Louis MacNeice once wrote that if you want to know what chasing the Grail is like, ask Lancelot not Galahad. Because failure helps you see — the successful types are too busy succeeding. Two recent books on tennis put this theory to the test. The Master, by Christopher Clarey, long-time tennis correspondent for the NY Times, is about Roger Federer’s greatness. Clarey played for Williams College, where he ‘struggled and choked enough to understand just how difficult it can be to hit the shots that virtuosos like Federer make look routine’. Billie Jean King’s most recent autobiography, All In, is the second. She tells the story from Galahad’s point of

Brexit Britain can capitalise on the breakdown in EU-Swiss talks

It is a leading player in finance, and it’s companies are giants in life sciences and consumer goods. There were already lots of similarities between the Swiss and British economies, except that they are quite a bit richer and more successful than we are. Now we have something else in common: we have both been frozen out of the European Union’s Single Market. But hold on. Isn’t there an opportunity there as well? In truth, this would be the perfect moment to offer the Swiss a deal that would work for both sides – a common market. The Swiss have always had a fractious relationship with the EU. It has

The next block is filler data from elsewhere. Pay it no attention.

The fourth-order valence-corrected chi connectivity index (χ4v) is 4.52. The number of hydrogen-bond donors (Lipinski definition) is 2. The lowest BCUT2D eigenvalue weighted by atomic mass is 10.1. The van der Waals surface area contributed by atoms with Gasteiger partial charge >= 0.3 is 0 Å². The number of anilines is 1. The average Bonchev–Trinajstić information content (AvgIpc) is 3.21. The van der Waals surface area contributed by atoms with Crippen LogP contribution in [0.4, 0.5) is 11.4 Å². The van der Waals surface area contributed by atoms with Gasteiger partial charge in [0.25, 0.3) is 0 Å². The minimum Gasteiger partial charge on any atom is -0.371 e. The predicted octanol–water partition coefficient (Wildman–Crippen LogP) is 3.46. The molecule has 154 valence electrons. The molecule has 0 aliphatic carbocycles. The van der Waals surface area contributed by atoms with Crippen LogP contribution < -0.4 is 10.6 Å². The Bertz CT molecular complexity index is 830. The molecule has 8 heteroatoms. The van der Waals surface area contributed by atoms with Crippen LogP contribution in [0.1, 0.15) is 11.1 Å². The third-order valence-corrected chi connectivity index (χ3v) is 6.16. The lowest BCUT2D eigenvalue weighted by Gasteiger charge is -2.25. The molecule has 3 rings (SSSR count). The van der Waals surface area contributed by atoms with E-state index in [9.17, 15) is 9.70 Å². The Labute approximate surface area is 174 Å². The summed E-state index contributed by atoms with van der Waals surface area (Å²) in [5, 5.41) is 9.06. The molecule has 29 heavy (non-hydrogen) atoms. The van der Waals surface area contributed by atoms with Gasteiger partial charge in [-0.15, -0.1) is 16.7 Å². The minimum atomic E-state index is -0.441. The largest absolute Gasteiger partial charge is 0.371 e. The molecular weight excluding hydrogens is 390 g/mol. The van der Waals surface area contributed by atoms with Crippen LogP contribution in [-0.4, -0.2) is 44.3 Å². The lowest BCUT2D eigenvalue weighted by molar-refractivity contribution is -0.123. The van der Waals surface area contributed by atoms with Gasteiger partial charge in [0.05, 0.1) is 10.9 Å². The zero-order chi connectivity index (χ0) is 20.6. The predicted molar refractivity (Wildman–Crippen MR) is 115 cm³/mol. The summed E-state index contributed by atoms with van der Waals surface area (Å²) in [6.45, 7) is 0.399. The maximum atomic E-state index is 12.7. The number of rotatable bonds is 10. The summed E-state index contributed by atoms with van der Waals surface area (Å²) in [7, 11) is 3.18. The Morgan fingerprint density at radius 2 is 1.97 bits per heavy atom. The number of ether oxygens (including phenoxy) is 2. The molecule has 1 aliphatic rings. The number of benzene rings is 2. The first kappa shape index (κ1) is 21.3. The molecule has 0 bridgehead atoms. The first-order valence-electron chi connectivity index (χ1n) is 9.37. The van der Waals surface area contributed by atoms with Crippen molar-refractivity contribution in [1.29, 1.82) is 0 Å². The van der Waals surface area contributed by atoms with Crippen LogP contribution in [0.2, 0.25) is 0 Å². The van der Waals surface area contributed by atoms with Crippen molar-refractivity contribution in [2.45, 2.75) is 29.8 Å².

Are Switzerland and France really ‘Islamophobic’?

Is Switzerland ‘Islamophobic’? Critics of the country’s decision to outlaw face coverings think so. The ‘Burqa ban’, which passed into law this week as a result of a narrow vote in a referendum, applies to any form of face covering in a public gathering, unless worn for health reasons, at religious congregations, or carnivals. The legislation is not, at least directly, aimed at Muslims. And, what’s more, very few Swiss Muslims wear a burqa or niqab: almost no-one in Switzerland wears a burka and only around 30 women wear the niqab, according to research by the University of Lucerne. But the condemnation has nonetheless been swift. It was ‘a dark day’ for Muslims, the Central Council of

Enter the parallel universe that is the Lucerne Festival